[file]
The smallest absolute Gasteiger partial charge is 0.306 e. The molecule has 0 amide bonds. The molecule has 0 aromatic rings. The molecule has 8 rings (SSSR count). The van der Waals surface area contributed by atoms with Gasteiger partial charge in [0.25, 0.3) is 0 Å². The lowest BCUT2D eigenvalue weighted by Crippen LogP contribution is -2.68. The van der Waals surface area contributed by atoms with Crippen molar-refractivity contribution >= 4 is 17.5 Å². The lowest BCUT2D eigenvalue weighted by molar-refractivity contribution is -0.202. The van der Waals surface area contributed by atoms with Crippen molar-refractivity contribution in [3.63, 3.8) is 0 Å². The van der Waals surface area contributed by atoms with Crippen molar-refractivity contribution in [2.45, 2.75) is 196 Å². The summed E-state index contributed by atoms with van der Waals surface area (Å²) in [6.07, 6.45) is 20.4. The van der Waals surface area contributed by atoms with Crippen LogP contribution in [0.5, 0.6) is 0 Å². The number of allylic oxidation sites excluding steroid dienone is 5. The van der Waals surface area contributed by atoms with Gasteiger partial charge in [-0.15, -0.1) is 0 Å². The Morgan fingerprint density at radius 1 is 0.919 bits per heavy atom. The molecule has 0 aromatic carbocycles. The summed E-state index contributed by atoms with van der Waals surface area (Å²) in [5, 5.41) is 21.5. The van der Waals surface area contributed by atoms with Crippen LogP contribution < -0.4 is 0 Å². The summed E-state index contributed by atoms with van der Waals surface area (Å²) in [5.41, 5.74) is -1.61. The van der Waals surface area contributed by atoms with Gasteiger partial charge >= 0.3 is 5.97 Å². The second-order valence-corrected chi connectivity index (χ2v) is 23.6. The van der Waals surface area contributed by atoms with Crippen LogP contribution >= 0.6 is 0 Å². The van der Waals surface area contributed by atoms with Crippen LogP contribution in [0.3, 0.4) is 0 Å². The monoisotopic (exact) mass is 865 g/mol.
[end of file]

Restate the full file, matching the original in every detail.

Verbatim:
The smallest absolute Gasteiger partial charge is 0.306 e. The molecule has 0 amide bonds. The molecule has 0 aromatic rings. The molecule has 8 rings (SSSR count). The van der Waals surface area contributed by atoms with Gasteiger partial charge in [0.25, 0.3) is 0 Å². The lowest BCUT2D eigenvalue weighted by Crippen LogP contribution is -2.68. The van der Waals surface area contributed by atoms with Crippen molar-refractivity contribution >= 4 is 17.5 Å². The lowest BCUT2D eigenvalue weighted by molar-refractivity contribution is -0.202. The van der Waals surface area contributed by atoms with Crippen molar-refractivity contribution in [3.63, 3.8) is 0 Å². The van der Waals surface area contributed by atoms with Crippen molar-refractivity contribution in [2.45, 2.75) is 196 Å². The summed E-state index contributed by atoms with van der Waals surface area (Å²) in [6.07, 6.45) is 20.4. The van der Waals surface area contributed by atoms with Crippen LogP contribution in [0.5, 0.6) is 0 Å². The number of allylic oxidation sites excluding steroid dienone is 5. The van der Waals surface area contributed by atoms with Gasteiger partial charge in [-0.15, -0.1) is 0 Å². The Morgan fingerprint density at radius 1 is 0.919 bits per heavy atom. The molecule has 0 aromatic carbocycles. The summed E-state index contributed by atoms with van der Waals surface area (Å²) in [5, 5.41) is 21.5. The van der Waals surface area contributed by atoms with Crippen LogP contribution < -0.4 is 0 Å². The summed E-state index contributed by atoms with van der Waals surface area (Å²) in [5.41, 5.74) is -1.61. The van der Waals surface area contributed by atoms with Gasteiger partial charge >= 0.3 is 5.97 Å². The second-order valence-corrected chi connectivity index (χ2v) is 23.6. The van der Waals surface area contributed by atoms with Crippen LogP contribution >= 0.6 is 0 Å². The van der Waals surface area contributed by atoms with Crippen LogP contribution in [0.3, 0.4) is 0 Å². The monoisotopic (exact) mass is 865 g/mol.